December 9, 2016 § 1 Comment

Did Jacob deserve what happened to him?

Last week, we read how Jacob tricked his father into giving him the blessing intended for his brother Esau. Jacob dressed in Esau’s clothes, brought his father a dish such as he liked, and repeatedly insisted that he was his brother Esau.

When the trick is discovered, Esau vows to kill him as soon as their father dies. So their mother Rebekah makes up an excuse to send Jacob away.

Penniless, homeless, and alone, Jacob flees his father’s house, hoping to be taken in by his uncle Laban.

As he arrives at his uncle’s household, he is relieved to be among family again. He bursts into tears when he realizes that Rachel is his cousin; when he is brought back to the house, “He told Laban all that had happened, and Laban said to him, ‘You are truly my bone and flesh.’”

I imagine that Laban recognized his sister’s handiwork and understood precisely what had happened. So he stays with his uncle for a while. At first, it appears to be a mutually-beneficial arrangement:

“When he had stayed with him a month’s time, Laban said to Jacob, ‘Just because you are a kinsman, should you serve me for nothing? Tell me, what shall your wages be?’ Now Laban had two daughters; the name of the older one was Leah, and the name of the younger was Rachel. Leah had weak eyes; Rachel was shapely and beautiful. Jacob loved Rachel; so he answered, ‘I will serve you seven years for your younger daughter Rachel.’ Laban said, ‘Better that I give her to you than that I should give her to an outsider. Stay with me.’ So Jacob served seven years for Rachel and they seemed to him but a few days because of his love for her.”(the JPS translation is used throughout)

It’s a lovely idyllic story up to this point. But Jacob is not one to recognize his family’s patterns. He is not savvy about how he might be manipulated against his will. When the time comes to secure his reward, it turns out that Laban tricks Jacob into marrying the wrong daughter.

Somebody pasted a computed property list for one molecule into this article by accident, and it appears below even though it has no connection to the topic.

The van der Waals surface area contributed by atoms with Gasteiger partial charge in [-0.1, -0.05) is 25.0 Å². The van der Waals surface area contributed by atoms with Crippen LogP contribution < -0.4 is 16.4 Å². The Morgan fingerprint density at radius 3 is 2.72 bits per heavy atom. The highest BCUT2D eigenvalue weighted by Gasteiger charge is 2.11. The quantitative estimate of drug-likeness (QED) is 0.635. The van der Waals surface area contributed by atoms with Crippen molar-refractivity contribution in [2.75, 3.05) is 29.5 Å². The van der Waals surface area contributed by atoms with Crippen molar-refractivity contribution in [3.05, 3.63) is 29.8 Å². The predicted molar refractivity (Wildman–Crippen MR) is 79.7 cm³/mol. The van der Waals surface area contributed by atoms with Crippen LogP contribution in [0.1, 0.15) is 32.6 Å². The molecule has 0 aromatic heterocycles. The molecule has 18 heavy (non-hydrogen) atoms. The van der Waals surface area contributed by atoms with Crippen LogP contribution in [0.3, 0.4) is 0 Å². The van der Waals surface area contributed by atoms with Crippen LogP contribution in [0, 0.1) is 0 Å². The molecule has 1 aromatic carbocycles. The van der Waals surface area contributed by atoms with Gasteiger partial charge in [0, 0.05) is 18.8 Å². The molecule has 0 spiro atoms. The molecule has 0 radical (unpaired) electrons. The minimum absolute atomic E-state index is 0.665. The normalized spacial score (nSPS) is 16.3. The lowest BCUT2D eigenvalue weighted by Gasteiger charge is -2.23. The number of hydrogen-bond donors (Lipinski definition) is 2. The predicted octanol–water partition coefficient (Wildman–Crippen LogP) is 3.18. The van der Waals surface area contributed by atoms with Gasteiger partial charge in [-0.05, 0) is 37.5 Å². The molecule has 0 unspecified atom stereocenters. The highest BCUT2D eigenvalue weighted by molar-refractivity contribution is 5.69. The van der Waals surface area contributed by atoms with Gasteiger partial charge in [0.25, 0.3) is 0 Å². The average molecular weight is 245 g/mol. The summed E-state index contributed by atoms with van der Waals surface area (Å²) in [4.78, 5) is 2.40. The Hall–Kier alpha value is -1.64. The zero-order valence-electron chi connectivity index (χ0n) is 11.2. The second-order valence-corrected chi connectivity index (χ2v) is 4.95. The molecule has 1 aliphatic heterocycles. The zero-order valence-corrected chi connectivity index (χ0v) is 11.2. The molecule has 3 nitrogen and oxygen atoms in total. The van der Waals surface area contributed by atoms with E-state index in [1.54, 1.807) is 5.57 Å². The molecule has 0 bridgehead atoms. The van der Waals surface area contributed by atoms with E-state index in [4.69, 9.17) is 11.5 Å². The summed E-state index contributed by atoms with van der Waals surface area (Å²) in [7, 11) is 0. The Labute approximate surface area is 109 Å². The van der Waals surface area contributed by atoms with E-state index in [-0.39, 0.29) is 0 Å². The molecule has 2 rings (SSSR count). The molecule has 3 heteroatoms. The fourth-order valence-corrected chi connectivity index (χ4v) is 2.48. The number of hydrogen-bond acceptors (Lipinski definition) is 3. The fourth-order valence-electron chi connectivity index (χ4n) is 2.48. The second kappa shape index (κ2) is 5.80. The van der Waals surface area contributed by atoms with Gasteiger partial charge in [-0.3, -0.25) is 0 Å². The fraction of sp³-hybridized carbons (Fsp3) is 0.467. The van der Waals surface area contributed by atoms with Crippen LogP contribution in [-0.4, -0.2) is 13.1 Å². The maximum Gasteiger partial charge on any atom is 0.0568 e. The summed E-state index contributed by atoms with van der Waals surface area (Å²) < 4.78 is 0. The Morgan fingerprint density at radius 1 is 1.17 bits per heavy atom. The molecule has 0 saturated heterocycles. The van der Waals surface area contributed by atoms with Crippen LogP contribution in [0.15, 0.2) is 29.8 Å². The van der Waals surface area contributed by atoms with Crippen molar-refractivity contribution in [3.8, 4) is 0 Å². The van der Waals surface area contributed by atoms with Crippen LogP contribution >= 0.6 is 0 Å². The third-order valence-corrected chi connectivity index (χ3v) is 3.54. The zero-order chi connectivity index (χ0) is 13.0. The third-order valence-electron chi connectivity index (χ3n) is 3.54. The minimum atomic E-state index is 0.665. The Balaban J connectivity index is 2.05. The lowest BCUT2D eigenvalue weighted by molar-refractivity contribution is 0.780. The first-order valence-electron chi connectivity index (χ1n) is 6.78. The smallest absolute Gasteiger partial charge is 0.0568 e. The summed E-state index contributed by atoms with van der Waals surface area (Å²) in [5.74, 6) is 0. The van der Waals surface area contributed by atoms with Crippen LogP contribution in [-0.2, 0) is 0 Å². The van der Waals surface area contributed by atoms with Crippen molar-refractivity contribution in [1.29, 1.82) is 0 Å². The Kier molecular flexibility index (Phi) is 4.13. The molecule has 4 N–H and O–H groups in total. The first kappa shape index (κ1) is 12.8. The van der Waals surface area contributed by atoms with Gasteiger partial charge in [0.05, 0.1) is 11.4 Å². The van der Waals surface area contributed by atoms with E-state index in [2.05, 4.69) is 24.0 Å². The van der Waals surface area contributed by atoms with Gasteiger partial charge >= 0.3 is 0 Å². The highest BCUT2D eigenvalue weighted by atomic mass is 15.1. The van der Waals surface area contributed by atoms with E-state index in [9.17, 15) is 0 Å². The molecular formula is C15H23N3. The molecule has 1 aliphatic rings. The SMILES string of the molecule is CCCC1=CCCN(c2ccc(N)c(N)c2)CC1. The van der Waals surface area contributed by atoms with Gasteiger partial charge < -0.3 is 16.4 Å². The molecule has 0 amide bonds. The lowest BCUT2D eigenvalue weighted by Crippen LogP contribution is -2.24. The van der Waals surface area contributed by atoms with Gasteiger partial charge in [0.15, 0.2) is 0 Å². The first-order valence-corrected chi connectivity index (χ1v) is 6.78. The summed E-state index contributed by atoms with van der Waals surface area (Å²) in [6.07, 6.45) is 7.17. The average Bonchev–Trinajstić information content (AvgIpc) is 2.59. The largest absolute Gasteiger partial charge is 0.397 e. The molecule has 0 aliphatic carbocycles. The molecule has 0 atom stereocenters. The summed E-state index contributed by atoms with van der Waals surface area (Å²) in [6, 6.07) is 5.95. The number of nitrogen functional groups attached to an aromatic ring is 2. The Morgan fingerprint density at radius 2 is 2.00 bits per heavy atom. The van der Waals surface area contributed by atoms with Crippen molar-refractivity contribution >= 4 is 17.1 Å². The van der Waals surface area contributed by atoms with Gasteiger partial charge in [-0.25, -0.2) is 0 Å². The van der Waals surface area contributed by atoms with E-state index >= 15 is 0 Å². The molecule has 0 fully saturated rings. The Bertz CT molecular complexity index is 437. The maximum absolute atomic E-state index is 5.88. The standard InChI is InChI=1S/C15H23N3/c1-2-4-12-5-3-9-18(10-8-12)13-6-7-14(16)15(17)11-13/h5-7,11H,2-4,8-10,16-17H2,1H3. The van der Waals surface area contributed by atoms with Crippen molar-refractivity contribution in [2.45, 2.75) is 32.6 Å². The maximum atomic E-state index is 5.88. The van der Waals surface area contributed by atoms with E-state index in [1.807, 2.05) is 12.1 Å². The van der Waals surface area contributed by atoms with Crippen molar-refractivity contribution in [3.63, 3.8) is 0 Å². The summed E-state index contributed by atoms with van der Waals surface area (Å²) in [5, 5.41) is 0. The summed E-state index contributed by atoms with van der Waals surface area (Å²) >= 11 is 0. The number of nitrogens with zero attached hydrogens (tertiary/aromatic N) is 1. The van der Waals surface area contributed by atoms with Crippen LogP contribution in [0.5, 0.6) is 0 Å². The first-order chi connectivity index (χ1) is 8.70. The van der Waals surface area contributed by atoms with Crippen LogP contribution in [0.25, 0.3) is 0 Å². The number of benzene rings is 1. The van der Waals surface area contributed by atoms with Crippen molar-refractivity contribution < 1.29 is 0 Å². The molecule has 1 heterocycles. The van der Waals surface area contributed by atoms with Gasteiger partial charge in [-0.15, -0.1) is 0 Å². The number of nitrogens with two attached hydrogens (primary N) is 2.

Laban tricks Jacob into working for him for 14 years in exchange for both of his daughters in marriage. The trick, of course, was that Jacob only wanted to marry one of them. But Laban arranges for a substitution of one sister for the other, neatly reversing the trick that Jacob pulled on his father: in the blindness of night, the older is substituted for the younger, to create a new reality that cannot be undone.

Did Jacob deserve what happened to him?

He has made some poor life-choices up to this point. His mother has dominated him for all his life; it is not a surprise that he has no defenses against his uncle’s trickery. He does not see it coming.

And when his two wives engage in a desperate battle of fertility, he does not have the personal resilience needed to navigate that rivalry. When Rachel confronts him with the evidence that he has been giving Leah son after son, he shrugs off her sense of hurt, saying, “Can I take the place of God, who has denied you fruit of the womb?”

And when Leah ‘buys’ his services with a crop of mandrakes, he is perfectly willing to go along. He is not one to rock the boat, or to object when others make decisions for him. He is happy to go along and get along.

In many ways, Jacob had been inheriting his family’s patterns: in his family, it has always been better to invent a lie than face the truth.

And this set of truths about Jacob – that he is non-confrontational; that his is unwilling to force an issue; that he would rather trick someone than admit the truth – are what make his later actions so surprising.